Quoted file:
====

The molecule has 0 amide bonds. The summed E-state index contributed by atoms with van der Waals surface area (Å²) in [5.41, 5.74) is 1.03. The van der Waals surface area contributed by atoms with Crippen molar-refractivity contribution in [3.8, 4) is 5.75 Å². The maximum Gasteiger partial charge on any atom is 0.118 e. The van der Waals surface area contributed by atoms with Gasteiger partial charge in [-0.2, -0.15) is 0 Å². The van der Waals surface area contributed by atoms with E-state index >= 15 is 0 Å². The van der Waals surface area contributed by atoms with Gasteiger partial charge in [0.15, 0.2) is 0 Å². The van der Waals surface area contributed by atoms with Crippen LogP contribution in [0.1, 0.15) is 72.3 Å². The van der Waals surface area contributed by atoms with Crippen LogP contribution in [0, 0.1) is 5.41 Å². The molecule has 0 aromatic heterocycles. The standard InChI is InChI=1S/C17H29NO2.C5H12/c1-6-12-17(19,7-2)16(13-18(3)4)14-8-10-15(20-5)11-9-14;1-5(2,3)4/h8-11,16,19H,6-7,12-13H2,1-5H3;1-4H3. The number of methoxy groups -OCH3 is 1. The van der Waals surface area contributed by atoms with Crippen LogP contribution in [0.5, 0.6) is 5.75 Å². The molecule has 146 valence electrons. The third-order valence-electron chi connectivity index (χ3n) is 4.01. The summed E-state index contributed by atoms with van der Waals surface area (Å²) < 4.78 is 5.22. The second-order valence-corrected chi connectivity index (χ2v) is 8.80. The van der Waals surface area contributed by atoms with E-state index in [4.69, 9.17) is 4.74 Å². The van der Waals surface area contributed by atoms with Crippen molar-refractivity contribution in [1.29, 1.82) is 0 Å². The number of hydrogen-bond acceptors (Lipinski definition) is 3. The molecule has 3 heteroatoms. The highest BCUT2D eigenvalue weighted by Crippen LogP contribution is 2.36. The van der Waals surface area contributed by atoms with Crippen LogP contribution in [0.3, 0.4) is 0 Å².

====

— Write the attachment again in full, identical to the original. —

The molecule has 0 amide bonds. The summed E-state index contributed by atoms with van der Waals surface area (Å²) in [5.41, 5.74) is 1.03. The van der Waals surface area contributed by atoms with Crippen molar-refractivity contribution in [3.8, 4) is 5.75 Å². The maximum Gasteiger partial charge on any atom is 0.118 e. The van der Waals surface area contributed by atoms with Gasteiger partial charge in [-0.2, -0.15) is 0 Å². The van der Waals surface area contributed by atoms with E-state index >= 15 is 0 Å². The van der Waals surface area contributed by atoms with Gasteiger partial charge in [0.15, 0.2) is 0 Å². The van der Waals surface area contributed by atoms with Crippen LogP contribution in [0.1, 0.15) is 72.3 Å². The van der Waals surface area contributed by atoms with Crippen LogP contribution in [0, 0.1) is 5.41 Å². The molecule has 0 aromatic heterocycles. The standard InChI is InChI=1S/C17H29NO2.C5H12/c1-6-12-17(19,7-2)16(13-18(3)4)14-8-10-15(20-5)11-9-14;1-5(2,3)4/h8-11,16,19H,6-7,12-13H2,1-5H3;1-4H3. The number of methoxy groups -OCH3 is 1. The van der Waals surface area contributed by atoms with Crippen LogP contribution in [0.5, 0.6) is 5.75 Å². The molecule has 146 valence electrons. The third-order valence-electron chi connectivity index (χ3n) is 4.01. The summed E-state index contributed by atoms with van der Waals surface area (Å²) < 4.78 is 5.22. The second-order valence-corrected chi connectivity index (χ2v) is 8.80. The van der Waals surface area contributed by atoms with E-state index in [4.69, 9.17) is 4.74 Å². The van der Waals surface area contributed by atoms with Crippen molar-refractivity contribution in [1.29, 1.82) is 0 Å². The number of hydrogen-bond acceptors (Lipinski definition) is 3. The molecule has 3 heteroatoms. The highest BCUT2D eigenvalue weighted by Crippen LogP contribution is 2.36. The van der Waals surface area contributed by atoms with Crippen LogP contribution in [0.3, 0.4) is 0 Å².